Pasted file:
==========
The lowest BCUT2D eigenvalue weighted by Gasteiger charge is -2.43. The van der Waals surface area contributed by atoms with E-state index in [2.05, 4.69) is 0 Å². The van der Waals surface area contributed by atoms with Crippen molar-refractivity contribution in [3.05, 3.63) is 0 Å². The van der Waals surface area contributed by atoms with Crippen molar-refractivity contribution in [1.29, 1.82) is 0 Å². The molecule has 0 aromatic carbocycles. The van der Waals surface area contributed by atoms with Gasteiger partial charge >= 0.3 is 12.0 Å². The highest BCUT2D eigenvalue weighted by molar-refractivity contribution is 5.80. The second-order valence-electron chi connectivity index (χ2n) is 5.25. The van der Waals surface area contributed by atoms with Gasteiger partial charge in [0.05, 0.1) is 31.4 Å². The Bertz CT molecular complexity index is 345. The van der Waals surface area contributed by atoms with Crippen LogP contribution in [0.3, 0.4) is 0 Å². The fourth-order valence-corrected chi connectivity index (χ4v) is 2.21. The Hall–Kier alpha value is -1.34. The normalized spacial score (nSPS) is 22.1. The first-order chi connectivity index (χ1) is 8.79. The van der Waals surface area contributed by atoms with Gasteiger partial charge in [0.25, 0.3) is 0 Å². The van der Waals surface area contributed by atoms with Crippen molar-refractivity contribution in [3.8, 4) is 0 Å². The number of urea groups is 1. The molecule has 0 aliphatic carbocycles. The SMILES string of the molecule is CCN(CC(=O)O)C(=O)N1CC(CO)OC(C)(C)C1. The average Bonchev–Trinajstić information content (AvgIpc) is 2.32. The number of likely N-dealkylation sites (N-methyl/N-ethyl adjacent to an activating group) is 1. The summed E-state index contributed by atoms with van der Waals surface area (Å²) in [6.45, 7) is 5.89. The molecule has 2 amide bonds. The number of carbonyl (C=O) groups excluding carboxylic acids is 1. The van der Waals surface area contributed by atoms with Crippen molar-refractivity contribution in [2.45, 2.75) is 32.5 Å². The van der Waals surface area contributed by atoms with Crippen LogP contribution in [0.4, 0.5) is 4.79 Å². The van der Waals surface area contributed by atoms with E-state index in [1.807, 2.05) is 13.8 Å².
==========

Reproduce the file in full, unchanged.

The lowest BCUT2D eigenvalue weighted by Gasteiger charge is -2.43. The van der Waals surface area contributed by atoms with E-state index in [2.05, 4.69) is 0 Å². The van der Waals surface area contributed by atoms with Crippen molar-refractivity contribution in [3.05, 3.63) is 0 Å². The van der Waals surface area contributed by atoms with Crippen molar-refractivity contribution in [1.29, 1.82) is 0 Å². The molecule has 0 aromatic carbocycles. The van der Waals surface area contributed by atoms with Gasteiger partial charge >= 0.3 is 12.0 Å². The highest BCUT2D eigenvalue weighted by molar-refractivity contribution is 5.80. The second-order valence-electron chi connectivity index (χ2n) is 5.25. The van der Waals surface area contributed by atoms with Gasteiger partial charge in [0.05, 0.1) is 31.4 Å². The Bertz CT molecular complexity index is 345. The van der Waals surface area contributed by atoms with Crippen LogP contribution in [0.3, 0.4) is 0 Å². The fourth-order valence-corrected chi connectivity index (χ4v) is 2.21. The Hall–Kier alpha value is -1.34. The normalized spacial score (nSPS) is 22.1. The first-order chi connectivity index (χ1) is 8.79. The van der Waals surface area contributed by atoms with Gasteiger partial charge in [0.25, 0.3) is 0 Å². The van der Waals surface area contributed by atoms with Crippen molar-refractivity contribution in [3.8, 4) is 0 Å². The number of urea groups is 1. The molecule has 0 aliphatic carbocycles. The SMILES string of the molecule is CCN(CC(=O)O)C(=O)N1CC(CO)OC(C)(C)C1. The average Bonchev–Trinajstić information content (AvgIpc) is 2.32. The number of likely N-dealkylation sites (N-methyl/N-ethyl adjacent to an activating group) is 1. The summed E-state index contributed by atoms with van der Waals surface area (Å²) in [6.45, 7) is 5.89. The molecule has 2 amide bonds. The number of carbonyl (C=O) groups excluding carboxylic acids is 1. The van der Waals surface area contributed by atoms with Crippen molar-refractivity contribution in [2.45, 2.75) is 32.5 Å². The van der Waals surface area contributed by atoms with Crippen LogP contribution in [0.4, 0.5) is 4.79 Å². The van der Waals surface area contributed by atoms with E-state index in [1.807, 2.05) is 13.8 Å².